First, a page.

“To do research into an experience… is to experience it.”
Directed Storytelling is a process used to gather accounts of people’s lives. This is a great quick method to use if time and budget are a concern. If you can’t afford the time of a long-term ethnographic research, directed storytelling is the way to go.
“The general rule: if you cannot directly observe something, use directed storytelling.”
This process is ideal for groups of three. One person is the storyteller who shares the story of the experience. The second person is the leader who leads the storyteller with questions and assists if the storyteller gets stuck. The third and final person involved is the documenter. They write down all if the important elements or ideas of the story on separate sheets of paper or post-its.
These ideas and elements are collected and sorted into groups, clusters and/or patterns. The clusters with the common elements are worked into a model or framework that show how the common elements are linked. This framework ends up being the “shorthand” for the common experienced that the participant’s have had. The hierarchy of the common elements will be developed from these frameworks and will assist the designers with the development of the design solution.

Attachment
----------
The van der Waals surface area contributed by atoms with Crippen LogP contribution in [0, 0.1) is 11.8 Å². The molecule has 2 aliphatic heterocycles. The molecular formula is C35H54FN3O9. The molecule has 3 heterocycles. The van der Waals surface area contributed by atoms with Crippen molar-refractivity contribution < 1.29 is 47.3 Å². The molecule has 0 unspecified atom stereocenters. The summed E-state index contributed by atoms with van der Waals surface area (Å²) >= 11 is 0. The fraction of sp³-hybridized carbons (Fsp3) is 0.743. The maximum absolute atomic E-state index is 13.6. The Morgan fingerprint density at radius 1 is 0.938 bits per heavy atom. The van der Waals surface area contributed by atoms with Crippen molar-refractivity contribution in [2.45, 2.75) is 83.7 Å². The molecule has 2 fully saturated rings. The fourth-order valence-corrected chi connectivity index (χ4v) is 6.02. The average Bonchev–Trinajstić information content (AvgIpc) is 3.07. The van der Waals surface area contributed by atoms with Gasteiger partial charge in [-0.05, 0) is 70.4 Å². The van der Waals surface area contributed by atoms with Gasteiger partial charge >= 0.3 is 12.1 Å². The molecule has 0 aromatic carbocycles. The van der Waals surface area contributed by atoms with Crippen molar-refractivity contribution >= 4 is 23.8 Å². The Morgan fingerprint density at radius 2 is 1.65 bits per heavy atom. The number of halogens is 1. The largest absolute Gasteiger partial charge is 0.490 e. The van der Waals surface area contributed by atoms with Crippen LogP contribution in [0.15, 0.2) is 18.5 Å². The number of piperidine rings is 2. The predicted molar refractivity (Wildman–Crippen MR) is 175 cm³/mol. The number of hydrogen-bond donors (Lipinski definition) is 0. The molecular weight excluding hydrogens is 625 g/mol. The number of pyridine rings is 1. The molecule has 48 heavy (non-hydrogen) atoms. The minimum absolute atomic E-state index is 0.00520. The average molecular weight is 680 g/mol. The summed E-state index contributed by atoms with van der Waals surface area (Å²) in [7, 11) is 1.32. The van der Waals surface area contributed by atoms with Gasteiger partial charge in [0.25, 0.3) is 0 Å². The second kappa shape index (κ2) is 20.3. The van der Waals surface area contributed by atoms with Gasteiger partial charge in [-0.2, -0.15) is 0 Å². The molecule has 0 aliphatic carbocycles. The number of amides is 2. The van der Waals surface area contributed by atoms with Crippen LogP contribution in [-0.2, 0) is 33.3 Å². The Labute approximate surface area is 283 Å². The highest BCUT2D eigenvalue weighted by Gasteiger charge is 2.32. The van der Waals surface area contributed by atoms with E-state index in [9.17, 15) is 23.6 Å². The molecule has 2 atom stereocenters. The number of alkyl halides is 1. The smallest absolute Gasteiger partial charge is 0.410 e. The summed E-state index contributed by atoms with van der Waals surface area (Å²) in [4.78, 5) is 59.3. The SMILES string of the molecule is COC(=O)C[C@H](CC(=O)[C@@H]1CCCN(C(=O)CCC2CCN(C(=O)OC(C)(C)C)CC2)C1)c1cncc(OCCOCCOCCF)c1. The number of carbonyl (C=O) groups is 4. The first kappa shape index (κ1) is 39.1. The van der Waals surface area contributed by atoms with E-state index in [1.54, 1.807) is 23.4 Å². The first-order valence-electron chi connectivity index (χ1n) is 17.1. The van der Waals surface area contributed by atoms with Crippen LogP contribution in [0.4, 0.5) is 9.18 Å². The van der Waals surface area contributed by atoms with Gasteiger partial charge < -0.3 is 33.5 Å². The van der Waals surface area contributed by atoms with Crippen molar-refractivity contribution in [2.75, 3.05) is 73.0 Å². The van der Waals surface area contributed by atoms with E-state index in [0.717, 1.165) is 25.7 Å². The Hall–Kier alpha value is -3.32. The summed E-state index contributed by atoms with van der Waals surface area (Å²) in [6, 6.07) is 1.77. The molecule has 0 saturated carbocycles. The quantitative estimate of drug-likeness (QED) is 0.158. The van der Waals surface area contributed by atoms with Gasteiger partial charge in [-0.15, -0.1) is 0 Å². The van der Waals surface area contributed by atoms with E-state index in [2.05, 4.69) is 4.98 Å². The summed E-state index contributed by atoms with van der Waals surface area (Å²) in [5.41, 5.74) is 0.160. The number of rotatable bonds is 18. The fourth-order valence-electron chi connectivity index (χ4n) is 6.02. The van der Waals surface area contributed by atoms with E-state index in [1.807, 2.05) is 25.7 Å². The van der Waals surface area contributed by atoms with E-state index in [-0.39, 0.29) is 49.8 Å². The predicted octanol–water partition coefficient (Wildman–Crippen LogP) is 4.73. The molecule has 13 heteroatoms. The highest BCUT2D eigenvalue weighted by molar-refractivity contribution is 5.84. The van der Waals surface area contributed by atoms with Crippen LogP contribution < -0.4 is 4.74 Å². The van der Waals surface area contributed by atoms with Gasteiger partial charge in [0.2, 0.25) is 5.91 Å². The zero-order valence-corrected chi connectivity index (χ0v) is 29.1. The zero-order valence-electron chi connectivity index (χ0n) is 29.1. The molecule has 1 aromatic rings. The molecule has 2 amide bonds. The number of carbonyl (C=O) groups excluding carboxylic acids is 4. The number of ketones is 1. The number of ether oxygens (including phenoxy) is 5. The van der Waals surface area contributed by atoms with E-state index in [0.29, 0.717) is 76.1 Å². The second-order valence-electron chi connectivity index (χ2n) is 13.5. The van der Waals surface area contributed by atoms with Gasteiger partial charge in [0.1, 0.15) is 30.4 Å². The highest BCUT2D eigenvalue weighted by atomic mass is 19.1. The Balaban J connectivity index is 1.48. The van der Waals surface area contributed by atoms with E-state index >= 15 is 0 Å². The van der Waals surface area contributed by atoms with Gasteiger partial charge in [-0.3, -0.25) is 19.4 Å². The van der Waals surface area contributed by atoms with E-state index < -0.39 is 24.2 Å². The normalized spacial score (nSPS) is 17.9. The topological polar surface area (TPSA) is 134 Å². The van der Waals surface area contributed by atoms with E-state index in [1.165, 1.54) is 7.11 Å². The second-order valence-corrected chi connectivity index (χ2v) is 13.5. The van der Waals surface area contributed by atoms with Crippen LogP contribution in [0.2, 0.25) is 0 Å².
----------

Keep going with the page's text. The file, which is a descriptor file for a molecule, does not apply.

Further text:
This program can be used for many different data gathering applications. It has been used for figuring out problems with the Blackboard system and to do a study to see if giving or receiving gifts was better. It is a quick and easy way to gather and present information from the user’s perspective when there is little time or budget.